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If I Don’t Get Pregnant Again

By Debra Cole

debracoleIt was a word I never wanted to hear, let alone see in print.


That it was preceded by the word “secondary” was small consolation. My obstetrician handed me the referral for a hysterosalpingography, a fancy medical term for a simple procedure that uses x-ray and a water-based contrast to see if the uterus and Fallopian tubes are obstructed.

“I’m not worried at all,” she said, glancing at my nearly two-year-old son, Henry, playing happily with a dirty truck in the otherwise sterile exam room. But it was best to be proactive. I was, after all, almost 39.

The Mayo Clinic defines secondary infertility as “the inability to get pregnant despite having frequent, unprotected sex for at least a year by a couple who previously had a child.” After I gave birth to Henry at age 36, my husband and I planned to wait until he was two before trying for our second child. We both have siblings between four and nine years older or younger, gaps we valued at the time and in retrospect. We wanted to give Henry the opportunity to be a baby for the entire time he was allotted. Besides, why would we choose to have two children in diapers simultaneously?

Given my age, I agreed, instead, with my doctor’s recommendation to go off the pill in a year and “see what happened.” Truthfully, I wasn’t the slightest bit worried. I had conceived Henry without issue. As he approached nine months old, however, first-time mama friends began announcing their second pregnancies. Even the ones who had been ambivalent about wanting another. For a moment, I panicked.

“It’s not a race,” my husband reminded me.

We stuck with our plan. At Henry’s first birthday in December 2012, I went off the pill and weaned him. And in a twist whose irony I would only understand in hindsight, I secretly prayed I would not get pregnant right away. Never the conformist, I did not want two children under two like the rest of Brooklyn.

Months passed, and worry crept from the edges of my consciousness to its center.

I began to avoid friends who were pregnant again. I did not go, bearing gifts, to see their newborn bundles. I was paralyzed, Elphaba-green with envy, disgusted with myself.

I started using a home ovulation prediction kit, dutifully peeing away my dignity atop a plastic stick in the privacy of my own bathroom each day. The reality of the cliché washed over me. For most of the prior 22 years, I had ingested manufactured hormones like a dairy cow or insisted on condoms at all points of my cycle, because you never know. Yet there I was, holding my breath for a little plus sign that would tell me whether I should have sex with my husband that day. Forget being in the mood; this wasn’t the movies.

After a year, I threw in the towel and began testing. The first two tests were relatively non-invasive: a blood test to check for hormone levels—early menopause?—and the hysterosalpingography—tubes obstructed?—both of which returned normal.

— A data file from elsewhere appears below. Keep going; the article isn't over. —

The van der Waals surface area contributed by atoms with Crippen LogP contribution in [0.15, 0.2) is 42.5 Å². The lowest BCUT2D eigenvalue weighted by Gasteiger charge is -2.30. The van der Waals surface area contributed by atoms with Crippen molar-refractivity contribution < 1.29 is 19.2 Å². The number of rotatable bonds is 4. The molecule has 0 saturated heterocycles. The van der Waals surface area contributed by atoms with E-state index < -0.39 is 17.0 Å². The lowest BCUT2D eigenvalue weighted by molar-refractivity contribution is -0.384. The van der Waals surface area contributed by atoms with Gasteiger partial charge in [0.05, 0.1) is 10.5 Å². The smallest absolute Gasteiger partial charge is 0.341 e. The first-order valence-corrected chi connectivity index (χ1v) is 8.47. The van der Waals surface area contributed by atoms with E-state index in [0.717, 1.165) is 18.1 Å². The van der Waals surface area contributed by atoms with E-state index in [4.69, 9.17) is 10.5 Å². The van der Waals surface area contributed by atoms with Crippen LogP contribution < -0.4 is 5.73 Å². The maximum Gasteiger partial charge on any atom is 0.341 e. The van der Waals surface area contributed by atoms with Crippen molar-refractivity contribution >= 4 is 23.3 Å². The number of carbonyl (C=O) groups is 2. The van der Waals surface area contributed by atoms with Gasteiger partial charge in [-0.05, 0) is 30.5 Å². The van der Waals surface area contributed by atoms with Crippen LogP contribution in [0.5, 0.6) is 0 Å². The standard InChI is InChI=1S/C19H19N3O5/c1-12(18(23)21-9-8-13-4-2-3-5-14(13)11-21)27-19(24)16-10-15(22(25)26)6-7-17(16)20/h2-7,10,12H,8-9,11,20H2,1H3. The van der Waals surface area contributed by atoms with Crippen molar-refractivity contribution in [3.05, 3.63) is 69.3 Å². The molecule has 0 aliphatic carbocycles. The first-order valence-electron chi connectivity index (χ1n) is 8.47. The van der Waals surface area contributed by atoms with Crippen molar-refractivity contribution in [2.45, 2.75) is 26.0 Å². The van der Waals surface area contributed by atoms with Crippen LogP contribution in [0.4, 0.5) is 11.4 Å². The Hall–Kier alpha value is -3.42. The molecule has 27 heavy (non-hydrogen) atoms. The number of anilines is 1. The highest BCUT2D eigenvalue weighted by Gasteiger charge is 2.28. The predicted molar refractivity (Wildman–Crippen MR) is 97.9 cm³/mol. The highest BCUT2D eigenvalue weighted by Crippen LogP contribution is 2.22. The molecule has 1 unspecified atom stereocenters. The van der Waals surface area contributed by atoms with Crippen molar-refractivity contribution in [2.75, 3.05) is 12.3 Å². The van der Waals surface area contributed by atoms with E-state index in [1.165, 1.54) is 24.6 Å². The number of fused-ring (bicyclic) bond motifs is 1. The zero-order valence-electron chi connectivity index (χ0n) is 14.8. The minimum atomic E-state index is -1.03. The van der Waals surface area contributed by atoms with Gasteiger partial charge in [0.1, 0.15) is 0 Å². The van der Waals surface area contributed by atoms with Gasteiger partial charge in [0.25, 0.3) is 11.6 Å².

So here we are. My son is 25 months old, and I am confronting the possibility that he might be an only child. I stroke his blond hair, inhale his sweet scent and giggle as he places his face inches from mine and sings the ABCs off-key. Was his creation a mere fluke, a happy accident? Have I taken him—and the joy he has brought me—too much for granted?

To cope with the possibility of permanent infertility, I retreat into my mind, groping for elusive control over irrelevant details. I am signed up in November 2015, for example, for the New York City marathon, a ten-year veteran of my personal bucket list.

If I don’t get pregnant by July, I won’t have time to train for the marathon.

The insignificant gap between 39-and-11-months and 40 yawns before me, cavernous.

If I don’t get pregnant by June, I won’t have the baby before I turn 40.

I stress about the “inconvenient” timing that prevents me from re-starting my career. I went back to work part-time when Henry was 15 months old and intended to return to the workforce full-time only after our second child turned a year.

If I don’t get pregnant soon, my career will grind to a halt.

I despise my smug 36-year-old self, so sure of her own fecundity, so casually willing to tempt fate. Because advanced maternal age is one of the main causes of infertility, shouldn’t we have been trying for—or at least not preventing—conception as soon as we were able? How selfish to seek to avoid the inconvenience of the dreaded two-under-two scenario. How sad that in endeavoring to give Henry time to be the only baby, we may have ensured his lifelong singularity.

If I don’t get pregnant again, my son won’t ever be a big brother.

I should be grateful, I tell myself. Content to have one healthy child in the face of the many couples who cannot have any. Instead, I remain suspended in a peculiar, liminal space, neither embarking on parenthood nor finished creating the family I always believed I would have. I feel at once greedy and isolated, hopeful and impossibly sad.

I imagine my ovaries, worn and tired after nearly 30 years of work, squeezing out the last few potential cells of life. I wonder how far we will go down the path of artificial conception. Do I take fertility medication, brow-beating my body into overdrive? Do I undergo IVF with its attendant stress, cost and shots in the derriere? Do I stymy my rapidly declining fertility by freezing eggs now for future use?

Or do I reimagine my life as a family of three?

Debra Cole is a freelance writer and blogger who lives in New York with her husband, son and a neurotic corgi. She blogs regularly about modern parenting (with a side of humor) at Urban Moo Cow.

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